Chile’s most established wine-producing regions are in the Central Valley and the city of Santiago. The Maipo Valley is located in the South and is home to Cabernet Sauvignon, Chile’s most iconic wine. Most influential wine producers worldwide are investing in its winemaking projects, including the Marnier Lapostolle family, founders of Grand Marnier, and Domaines Barons de Rothchild (Lafite), owner of Château Lafite Rothschild.

Wine History in Argentina

The history of Argentine wine dates to the 16th century during the Spanish conquest. For close to 400 years, Argentinean wineries produced bulks of low-quality wines for the local market. In 1970, the average Argentine drank a third of a bottle of wine a day – according to an estimate.

Argentine President Domingo Faustino Sarmiento hired Michel Aimé Pouget, a French agronomist, to boost Mendoza’s wine industry in December 1852. The first stocks were from Chile, and later, Pouget directly brought supplies from France, which he planted in an area dedicated to the Agrarian Plots. Red varieties of Argentine wine include Tempranillo, Malbec, Merlot, Cabernet Sauvignon, Syrah, Pinot Noir, Cabernet Franc, and Bonarda. Moreover, the white varieties of Argentine wine are Riesling, Chenin, Viognier, Torrontes, Chardonnay, Sauvignon Blanc, and Semillon.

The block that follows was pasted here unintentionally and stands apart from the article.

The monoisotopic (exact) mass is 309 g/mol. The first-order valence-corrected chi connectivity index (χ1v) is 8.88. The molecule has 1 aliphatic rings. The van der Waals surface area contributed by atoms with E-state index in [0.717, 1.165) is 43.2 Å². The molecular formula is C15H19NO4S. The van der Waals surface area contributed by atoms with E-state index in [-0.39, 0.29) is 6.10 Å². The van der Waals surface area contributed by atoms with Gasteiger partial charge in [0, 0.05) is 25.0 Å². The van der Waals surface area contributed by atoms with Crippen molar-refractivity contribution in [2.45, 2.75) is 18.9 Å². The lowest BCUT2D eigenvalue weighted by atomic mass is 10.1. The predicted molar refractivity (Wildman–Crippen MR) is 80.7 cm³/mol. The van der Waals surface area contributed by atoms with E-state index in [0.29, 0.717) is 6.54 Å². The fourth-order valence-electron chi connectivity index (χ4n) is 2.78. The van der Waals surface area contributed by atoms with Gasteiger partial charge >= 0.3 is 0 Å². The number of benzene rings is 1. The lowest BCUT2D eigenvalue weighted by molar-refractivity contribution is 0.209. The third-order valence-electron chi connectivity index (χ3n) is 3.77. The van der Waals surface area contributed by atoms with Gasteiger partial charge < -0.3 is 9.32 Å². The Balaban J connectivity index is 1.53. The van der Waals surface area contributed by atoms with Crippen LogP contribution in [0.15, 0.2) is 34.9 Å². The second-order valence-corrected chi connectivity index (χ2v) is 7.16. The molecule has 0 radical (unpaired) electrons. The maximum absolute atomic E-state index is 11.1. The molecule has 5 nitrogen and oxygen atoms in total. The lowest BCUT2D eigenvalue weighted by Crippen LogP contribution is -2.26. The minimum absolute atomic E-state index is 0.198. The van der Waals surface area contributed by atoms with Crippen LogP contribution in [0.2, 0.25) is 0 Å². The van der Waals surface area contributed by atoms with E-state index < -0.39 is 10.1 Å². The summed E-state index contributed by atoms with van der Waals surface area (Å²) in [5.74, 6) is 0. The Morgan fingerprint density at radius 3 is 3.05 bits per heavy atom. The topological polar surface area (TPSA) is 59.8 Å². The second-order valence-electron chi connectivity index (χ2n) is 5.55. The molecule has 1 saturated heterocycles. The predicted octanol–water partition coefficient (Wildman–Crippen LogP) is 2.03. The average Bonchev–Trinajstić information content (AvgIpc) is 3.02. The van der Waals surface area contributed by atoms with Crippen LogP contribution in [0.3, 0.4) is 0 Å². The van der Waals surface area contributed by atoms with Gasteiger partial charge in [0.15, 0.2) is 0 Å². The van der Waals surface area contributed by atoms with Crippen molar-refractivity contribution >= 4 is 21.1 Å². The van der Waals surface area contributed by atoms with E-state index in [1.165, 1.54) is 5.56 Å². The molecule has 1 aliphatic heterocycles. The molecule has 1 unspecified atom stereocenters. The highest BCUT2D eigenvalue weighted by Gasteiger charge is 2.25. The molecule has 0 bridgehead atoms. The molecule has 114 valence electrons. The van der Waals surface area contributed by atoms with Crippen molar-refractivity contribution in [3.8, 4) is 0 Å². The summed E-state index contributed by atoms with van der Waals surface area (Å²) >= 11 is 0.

To make communion wine, priests planted vineyards near their monasteries (including Franciscan, Benedictine, and Jesuit Missions). Due to its high productivity, a grape termed Criolla Grande was preferred for winemaking. There are stories of white wine production in 1618 at a Jesuit mission in Jesus Maria, Cordoba. Currently, there is some wine production in La Pampa, Buenos Aires, Córdoba provinces. However, most wine production occurs in the far western expanse of Argentina, leading up to the foothills of the Andes.